Inspector general report says problems persist at Phoenix VA hospital

The Phoenix Veterans Affairs hospital, what one lawmaker called “ground zero” for the VA wait-time scandal, continues to be plagued with problems, a new report says. (Photo by Gage Skidmore/Creative Commons)

WASHINGTON – Two years after problems with health care were first uncovered at the Phoenix Veterans Affairs hospital, an inspector general’s report released Tuesday said patients there “continued to encounter delays in obtaining” care.

The report by the VA Office of Inspector General cited persistent problems with delayed care and patient consults at the Phoenix VA Health Care System, with 38,000 appointments still open as of July. That was up from 34,769 open consults as of August 2015 and 32,500 as recently as March.

The inspector general’s report comes just days after Arizona lawmakers questioned the qualifications of the newly appointed director of the Phoenix facility. They seized on Tuesday’s report as evidence “cultural change at the Phoenix VA is still desperately needed.”

“We should all be alarmed that more than two years after the scandal in care first erupted at the Phoenix VA, such reprehensible behavior continues to take place, putting the health of our veterans at risk,” said Republican Sens. John McCain and Jeff Flake in a joint statement Tuesday.

The inspector general’s investigation was sparked by allegations by a “confidential complainant” last summer to the House Veterans Affairs Committee, according to the report. That whistleblower claimed that some patients were waiting more than 300 days to be seen, that workers at the Phoenix facility were improperly canceling patients consults, possibly to hide patient deaths, and that managers gave incomplete or improper directions.

The source also told the committee that veterans had died while waiting to be seen, providing a list of 87 patients who died with 116 open consults.

The inspector general expanded its review to look at records of 215 patients who died while awaiting an appointment, but said it was only able to determine that “untimely care” may have contributed to the death of one of those patients. That particular patient “never received an appointment for a cardiology exam that could have prompted further definitive testing and interventions that could have forestalled his death,” the report found.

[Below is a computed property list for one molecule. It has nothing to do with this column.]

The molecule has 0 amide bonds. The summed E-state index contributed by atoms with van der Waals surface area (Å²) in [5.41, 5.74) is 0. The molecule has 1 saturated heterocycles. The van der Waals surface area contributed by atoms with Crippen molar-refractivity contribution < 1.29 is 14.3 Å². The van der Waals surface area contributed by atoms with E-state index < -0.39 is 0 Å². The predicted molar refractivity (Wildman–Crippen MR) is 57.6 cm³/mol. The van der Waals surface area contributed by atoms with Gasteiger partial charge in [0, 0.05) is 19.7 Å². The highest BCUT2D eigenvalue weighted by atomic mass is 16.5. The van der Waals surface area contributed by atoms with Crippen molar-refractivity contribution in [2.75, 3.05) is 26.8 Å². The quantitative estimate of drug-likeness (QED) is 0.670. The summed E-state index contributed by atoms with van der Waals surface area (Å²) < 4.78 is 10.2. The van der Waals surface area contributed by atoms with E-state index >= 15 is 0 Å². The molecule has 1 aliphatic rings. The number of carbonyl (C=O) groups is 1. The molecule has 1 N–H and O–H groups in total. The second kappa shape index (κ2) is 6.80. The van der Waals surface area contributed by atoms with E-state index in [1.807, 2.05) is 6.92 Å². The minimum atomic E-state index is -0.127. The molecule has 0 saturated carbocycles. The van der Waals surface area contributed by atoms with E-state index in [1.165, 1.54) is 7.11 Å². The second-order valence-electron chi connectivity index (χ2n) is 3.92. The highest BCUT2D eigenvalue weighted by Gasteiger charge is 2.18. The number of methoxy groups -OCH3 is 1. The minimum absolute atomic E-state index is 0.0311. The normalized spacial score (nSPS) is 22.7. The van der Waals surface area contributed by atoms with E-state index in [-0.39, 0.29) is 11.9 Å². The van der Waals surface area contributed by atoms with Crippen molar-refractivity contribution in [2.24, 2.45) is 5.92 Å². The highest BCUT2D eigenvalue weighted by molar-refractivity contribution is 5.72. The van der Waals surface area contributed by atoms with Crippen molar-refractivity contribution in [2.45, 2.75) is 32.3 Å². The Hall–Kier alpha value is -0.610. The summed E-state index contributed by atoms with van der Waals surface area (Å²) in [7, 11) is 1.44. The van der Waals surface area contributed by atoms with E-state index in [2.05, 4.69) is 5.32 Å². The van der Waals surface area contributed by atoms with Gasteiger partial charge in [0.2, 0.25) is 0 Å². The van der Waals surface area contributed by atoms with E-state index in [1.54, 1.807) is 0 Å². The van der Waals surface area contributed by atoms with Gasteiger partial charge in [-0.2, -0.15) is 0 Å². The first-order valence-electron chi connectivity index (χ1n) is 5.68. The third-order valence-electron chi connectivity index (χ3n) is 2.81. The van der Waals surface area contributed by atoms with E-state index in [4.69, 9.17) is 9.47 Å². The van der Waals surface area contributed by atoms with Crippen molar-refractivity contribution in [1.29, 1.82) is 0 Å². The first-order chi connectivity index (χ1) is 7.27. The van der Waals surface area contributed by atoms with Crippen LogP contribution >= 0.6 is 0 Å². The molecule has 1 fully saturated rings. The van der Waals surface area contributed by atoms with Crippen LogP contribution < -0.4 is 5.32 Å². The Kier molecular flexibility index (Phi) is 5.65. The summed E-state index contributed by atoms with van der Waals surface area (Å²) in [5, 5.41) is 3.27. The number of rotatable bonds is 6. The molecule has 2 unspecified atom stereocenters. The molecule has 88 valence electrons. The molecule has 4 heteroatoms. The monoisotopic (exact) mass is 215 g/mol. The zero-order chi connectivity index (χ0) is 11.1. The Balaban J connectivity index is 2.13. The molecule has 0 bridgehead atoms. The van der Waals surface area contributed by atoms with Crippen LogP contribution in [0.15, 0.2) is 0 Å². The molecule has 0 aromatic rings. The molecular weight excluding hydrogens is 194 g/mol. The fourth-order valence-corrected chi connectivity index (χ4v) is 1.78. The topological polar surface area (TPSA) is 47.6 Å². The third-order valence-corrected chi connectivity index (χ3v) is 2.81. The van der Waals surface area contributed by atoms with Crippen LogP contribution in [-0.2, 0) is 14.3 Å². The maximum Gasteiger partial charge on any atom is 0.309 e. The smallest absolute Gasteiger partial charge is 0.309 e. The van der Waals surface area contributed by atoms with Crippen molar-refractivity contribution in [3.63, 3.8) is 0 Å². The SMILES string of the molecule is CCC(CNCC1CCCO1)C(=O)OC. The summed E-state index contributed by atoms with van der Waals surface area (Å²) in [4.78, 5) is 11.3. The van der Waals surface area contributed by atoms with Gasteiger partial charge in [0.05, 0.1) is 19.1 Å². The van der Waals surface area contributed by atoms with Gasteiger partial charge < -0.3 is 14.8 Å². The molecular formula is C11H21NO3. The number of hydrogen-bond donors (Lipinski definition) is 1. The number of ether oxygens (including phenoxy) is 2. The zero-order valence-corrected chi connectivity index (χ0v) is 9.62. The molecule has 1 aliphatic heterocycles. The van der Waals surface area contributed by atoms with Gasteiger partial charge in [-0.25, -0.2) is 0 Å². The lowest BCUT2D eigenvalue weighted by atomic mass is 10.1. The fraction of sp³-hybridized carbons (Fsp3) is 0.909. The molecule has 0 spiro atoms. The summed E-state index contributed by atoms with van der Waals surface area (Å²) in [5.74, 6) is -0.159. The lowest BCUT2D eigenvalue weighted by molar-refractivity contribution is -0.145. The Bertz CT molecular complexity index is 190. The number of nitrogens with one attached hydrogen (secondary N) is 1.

It said that workers at the Phoenix facility did “inappropriately” discontinue consults in about one in four of the 309 cases it reviewed. But the report could not confirm a number of the specific allegations about discontinued consults.

In addition to the thousands who were waiting for appointments, the report confirmed that one patient had “waited in excess of 300 days for vascular care.”

The Phoenix VA did not immediately respond to a request for comment on the report.

But Rep. Jeff Miller, R-Florida, and the chairman of the House Veterans Affairs Committee, said that despite the report’s “confusing bureaucratic parlance” the bottom line is clear.

“Veterans are still dying while waiting for care,” Miller said, two years after Phoenix became “ground zero” the department’s wait-time scandal.

While the 55-page report detailed the ongoing problems at the hospital, it also recommended a series of improvements, like implementing a consult management policy and developing a process for reviewing charts of dead patients who had open consults, in an effort to determine if and how the delay in care might have affected their cases.

The VA agreed with all 14 of the recommendations made by the inspector general, according to the report, and has already implemented several of them.

VA Deputy Secretary Sloan Gibson was quoted in an e-mailed statement as saying that the system has made “irrefutable progress,” but that there is still work to be done. The statement went on to say that the department is “strongly committed to developing long-term solutions that mitigate risks to the timeliness, cost-effectiveness, and quality of care provided through the Veterans Health Administration.”

“Our new Phoenix VA Health Care System Director RimaAnn Nelson is uniquely suited to continue to build upon the progress already being made in Phoenix,” Gibson said in the statement. “She has a record of taking on difficult challenges and improving service to our Veterans.”

But state lawmakers do not share that confidence – less so after the release of Tuesday’s report.

Flake, McCain and four member of the House from Arizona wrote last week to the president and the VA challenging Nelson’s ability and pointing to problems that occurred at the St. Louis VA facility when she worked there in 2011.

“Unfortunately, this IG report comes right on the heels of yet another deeply flawed executive being sent to ‘lead’ the Phoenix VA,” Rep. Ann Kirkpatrick, D-Flagstaff, said in a statement Tuesday. “So here’s my message to the VA’s top leaders: Stop sending your problems to Phoenix, and start fixing ours.”

– Cronkite News reporters Claire Caulfield, Adam DeRose and Jessica Suerth contributed to this report.